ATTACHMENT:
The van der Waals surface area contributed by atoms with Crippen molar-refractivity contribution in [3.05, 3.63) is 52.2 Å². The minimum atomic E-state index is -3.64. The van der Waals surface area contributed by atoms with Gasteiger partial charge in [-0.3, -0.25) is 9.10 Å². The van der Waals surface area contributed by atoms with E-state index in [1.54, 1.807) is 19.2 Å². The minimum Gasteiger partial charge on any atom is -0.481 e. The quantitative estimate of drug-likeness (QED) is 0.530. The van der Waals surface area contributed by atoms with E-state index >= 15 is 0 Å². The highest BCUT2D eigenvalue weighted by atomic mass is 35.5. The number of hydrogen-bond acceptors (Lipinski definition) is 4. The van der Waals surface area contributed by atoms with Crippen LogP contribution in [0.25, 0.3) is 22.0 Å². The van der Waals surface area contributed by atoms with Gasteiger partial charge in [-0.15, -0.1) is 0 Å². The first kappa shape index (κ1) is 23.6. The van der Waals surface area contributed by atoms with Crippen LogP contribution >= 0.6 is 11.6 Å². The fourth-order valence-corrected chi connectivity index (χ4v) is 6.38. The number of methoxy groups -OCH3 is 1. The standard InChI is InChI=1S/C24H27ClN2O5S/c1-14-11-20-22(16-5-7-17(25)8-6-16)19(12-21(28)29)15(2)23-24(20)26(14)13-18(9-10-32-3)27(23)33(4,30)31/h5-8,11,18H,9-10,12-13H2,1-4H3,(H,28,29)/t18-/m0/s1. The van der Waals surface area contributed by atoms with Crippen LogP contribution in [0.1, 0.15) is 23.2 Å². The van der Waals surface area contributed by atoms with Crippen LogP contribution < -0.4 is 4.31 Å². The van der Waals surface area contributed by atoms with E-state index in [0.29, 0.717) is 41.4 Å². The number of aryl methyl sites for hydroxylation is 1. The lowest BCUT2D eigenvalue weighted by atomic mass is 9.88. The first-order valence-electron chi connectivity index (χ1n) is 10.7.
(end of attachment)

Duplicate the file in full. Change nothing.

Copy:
The van der Waals surface area contributed by atoms with Crippen molar-refractivity contribution in [3.05, 3.63) is 52.2 Å². The minimum atomic E-state index is -3.64. The van der Waals surface area contributed by atoms with Gasteiger partial charge in [-0.3, -0.25) is 9.10 Å². The van der Waals surface area contributed by atoms with E-state index in [1.54, 1.807) is 19.2 Å². The minimum Gasteiger partial charge on any atom is -0.481 e. The quantitative estimate of drug-likeness (QED) is 0.530. The van der Waals surface area contributed by atoms with E-state index >= 15 is 0 Å². The highest BCUT2D eigenvalue weighted by atomic mass is 35.5. The number of hydrogen-bond acceptors (Lipinski definition) is 4. The van der Waals surface area contributed by atoms with Crippen LogP contribution in [0.25, 0.3) is 22.0 Å². The van der Waals surface area contributed by atoms with Gasteiger partial charge in [-0.15, -0.1) is 0 Å². The first kappa shape index (κ1) is 23.6. The van der Waals surface area contributed by atoms with Crippen LogP contribution >= 0.6 is 11.6 Å². The fourth-order valence-corrected chi connectivity index (χ4v) is 6.38. The number of methoxy groups -OCH3 is 1. The standard InChI is InChI=1S/C24H27ClN2O5S/c1-14-11-20-22(16-5-7-17(25)8-6-16)19(12-21(28)29)15(2)23-24(20)26(14)13-18(9-10-32-3)27(23)33(4,30)31/h5-8,11,18H,9-10,12-13H2,1-4H3,(H,28,29)/t18-/m0/s1. The van der Waals surface area contributed by atoms with Crippen LogP contribution in [0.1, 0.15) is 23.2 Å². The van der Waals surface area contributed by atoms with Crippen LogP contribution < -0.4 is 4.31 Å². The van der Waals surface area contributed by atoms with E-state index in [0.29, 0.717) is 41.4 Å². The number of aryl methyl sites for hydroxylation is 1. The lowest BCUT2D eigenvalue weighted by atomic mass is 9.88. The first-order valence-electron chi connectivity index (χ1n) is 10.7.